19. National Bureau of Statistics (NBS) [Tanzania] and ICF Macro. Tanzania demographic and health survey 2010. Dar es Salaam: NBS and ICF Macro; 2011.Google Scholar
  20. Haidong W, Amanuel AA, Kalkidan HA, Cristiana A, Kaja MA, Foad A-A, et al. Global, regional, and national under-5 mortality, adult mortality, age-specific mortality, and life expectancy, 1970–2016: a systematic analysis for the Global Burden of Disease Study 2016. Lancet. 2017;390:1084–150.View ArticleGoogle Scholar
  21. Hay IS, Abajobir AA, Abate KH, Abbafati C, Abbas KM, Abd-Allah F, et al. Global, regional, and national disability-adjusted life-years (DALYs) for 333 diseases and injuries and healthy life expectancy (HALE) for 195 countries and territories, 1990–2016: a systematic analysis for the Global Burden of Disease Study 2016. Lancet. 2017;390(10100):1260–344.View ArticleGoogle Scholar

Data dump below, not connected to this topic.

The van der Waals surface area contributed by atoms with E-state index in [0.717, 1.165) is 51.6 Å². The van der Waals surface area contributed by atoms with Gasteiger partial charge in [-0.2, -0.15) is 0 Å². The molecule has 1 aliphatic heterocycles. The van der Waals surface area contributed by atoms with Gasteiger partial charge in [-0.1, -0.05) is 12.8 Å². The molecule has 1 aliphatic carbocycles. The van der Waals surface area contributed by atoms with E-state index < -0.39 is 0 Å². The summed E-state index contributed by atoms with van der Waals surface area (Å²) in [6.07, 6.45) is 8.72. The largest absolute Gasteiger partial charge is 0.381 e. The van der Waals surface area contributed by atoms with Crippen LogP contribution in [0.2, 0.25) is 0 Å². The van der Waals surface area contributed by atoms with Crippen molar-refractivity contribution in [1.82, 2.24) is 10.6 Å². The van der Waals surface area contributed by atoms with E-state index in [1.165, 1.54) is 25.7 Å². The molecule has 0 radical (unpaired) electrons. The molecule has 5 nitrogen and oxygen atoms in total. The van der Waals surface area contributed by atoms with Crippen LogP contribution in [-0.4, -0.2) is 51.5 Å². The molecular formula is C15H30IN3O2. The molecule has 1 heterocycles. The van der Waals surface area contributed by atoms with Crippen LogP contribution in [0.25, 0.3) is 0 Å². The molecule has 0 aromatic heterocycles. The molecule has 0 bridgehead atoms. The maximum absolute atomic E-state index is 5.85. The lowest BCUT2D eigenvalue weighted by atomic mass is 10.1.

22. Mashoto KO, Malebo HM, Msisiri E, Peter E. Prevalence, one week incidence and knowledge on causes of diarrhea: household survey of under-fives and adults in Mkuranga district, Tanzania. BMC Public Health. 2014;14(1):985.View ArticlePubMedPubMed CentralGoogle Scholar
  23. Ministry of Health Community Development Gender Elderly and Children (MoHCDGEC) [Tanzania Mainland], Ministry of Health (MoH) [Zanzibar], National Bureau of Statistics (NBS), Office of the Chief Government Statistician (OCGS), ICF. Tanzania Demographic and Health Survey and Malaria Indicator Survey (TDHS-MIS). Dar es Salaam, Tanzania and Rockville, Maryland, USA: NBS and ICF International, 2016.Google Scholar
  24. Hajeebhoy N, Nguyen H, Mannava P, Nguyen TT, Tran ML. Suboptimal breastfeeding practices are associated with infant illness in Vietnam. Int Breastfeed J. 2014;9:12.View ArticlePubMedPubMed CentralGoogle Scholar